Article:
Global markets were rattled slightly. However as more news on the backlash by so many parties, it is likely that the rule has to be changed significantly to gain acceptance, and more importantly restore confidence in the ECB's recovery and restoration plan. Cyprus ia small issue, no one will risk pushing the silly rule through at the risk of major fallouts in bigger EU nations. Last thing they need in Italy and Spain is a bank run.

(excerpts from Bloomberg & NYT)

A plan to rescue the tiny European country of Cyprus, assembled overnight in Brussels, has left financial regulators, German politicians, panicked Cypriot leaders and a disgruntled Kremlin with a bailout package that has outraged virtually all the parties. Russia was angry it was left out of talks to aid Cyprus, where it has billions in banks. Aha, you see, Cypriot banks was seen as a haven for a lot of riche Russians to stash their millions and billions.

As markets tumbled and the Cypriot Parliament fell into turmoil. It now looks likely that the Cypriot lawmakers will vote down the measures.

Officials scrambled to explain what went wrong and how best to control the damage of completely irrational decision to make bank depositors liable for part of the bailout. The deal flopped so badly that finance ministers who came up with it shortly before dawn on Saturday were on the phone to each other Monday night talking about ways to revise it. Whatever the outcome, the dispute is a vivid demonstration of why Europe, which until recently was congratulating itself on having weathered the worst of the financial storm, has trouble making decisions with so many different interests represented at the table.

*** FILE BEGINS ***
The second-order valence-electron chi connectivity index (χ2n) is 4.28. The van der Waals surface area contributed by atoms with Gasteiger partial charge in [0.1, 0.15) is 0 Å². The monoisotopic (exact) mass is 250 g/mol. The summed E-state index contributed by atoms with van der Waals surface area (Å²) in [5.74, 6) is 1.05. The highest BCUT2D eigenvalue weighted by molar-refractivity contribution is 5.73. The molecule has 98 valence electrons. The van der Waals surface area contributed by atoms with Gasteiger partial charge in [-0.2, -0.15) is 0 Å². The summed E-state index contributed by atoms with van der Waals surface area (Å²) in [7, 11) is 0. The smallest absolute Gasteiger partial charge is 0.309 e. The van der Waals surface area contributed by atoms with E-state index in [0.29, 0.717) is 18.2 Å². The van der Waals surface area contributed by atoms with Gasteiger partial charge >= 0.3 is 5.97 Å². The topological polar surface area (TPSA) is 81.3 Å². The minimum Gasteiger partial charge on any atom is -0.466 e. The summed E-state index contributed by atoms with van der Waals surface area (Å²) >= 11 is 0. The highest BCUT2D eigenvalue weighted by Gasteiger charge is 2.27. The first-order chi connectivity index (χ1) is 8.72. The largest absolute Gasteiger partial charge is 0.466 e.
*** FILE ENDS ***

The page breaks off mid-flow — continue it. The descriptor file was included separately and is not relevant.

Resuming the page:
Politics, both domestic and international, get in the way of economics and make it difficult for wealthy countries to line up behind a plan to help the smallest ones. The northern European nations have grown so weary of bailouts for their southern neighbors that they were intent on exacting a hefty contribution from their latest supplicant. Germany in particular, with parliamentary elections looming in September, was set on driving a hard bargain.

A wild card in this instance were the Russians, who have deposited billions in Cypriot banks, extended a $3.25 billion line of credit to Nicosia in 2011 and were in negotiations to help out Cyprus once again. Cypriot leaders apparently were so concerned with keeping their wealthy offshore Russian customers happy that they pushed their own citizens to pay even more than some of the lenders were demanding.

The Russians reacted angrily to a so-called stability tax on deposits in Cyprus, and at being left out of the negotiations. On Monday, Russia’s minister of finance, Anton Siluanov, warned that Russia might not extend the existing credit line because the Europeans had not consulted authorities in Moscow about the deposit levy plan. On Sunday, one Russian official was reported by the Interfax news agency as advising Russians to withdraw funds from Cyprus, saying the banking system was untrustworthy.

The all-night discussions began Friday and ran for 10 hours, ending shortly before dawn on Saturday. Cyprus needed to come up with billions of dollars to help cover the costs of the bailout of the country’s financial sector, or its European allies said they would leave it to face the prospect of collapse alone.

Each of the major stakeholders, which included the International Monetary Fund, the European Central Bank and euro zone finance ministers, entered the room with a conflicting goal. Protecting the small-time saver was at the top of no one’s list. The result was a compromise solution everyone is now unhappy with, officials say, one that stands to cost ordinary Cypriot depositors 6.75 percent of their savings.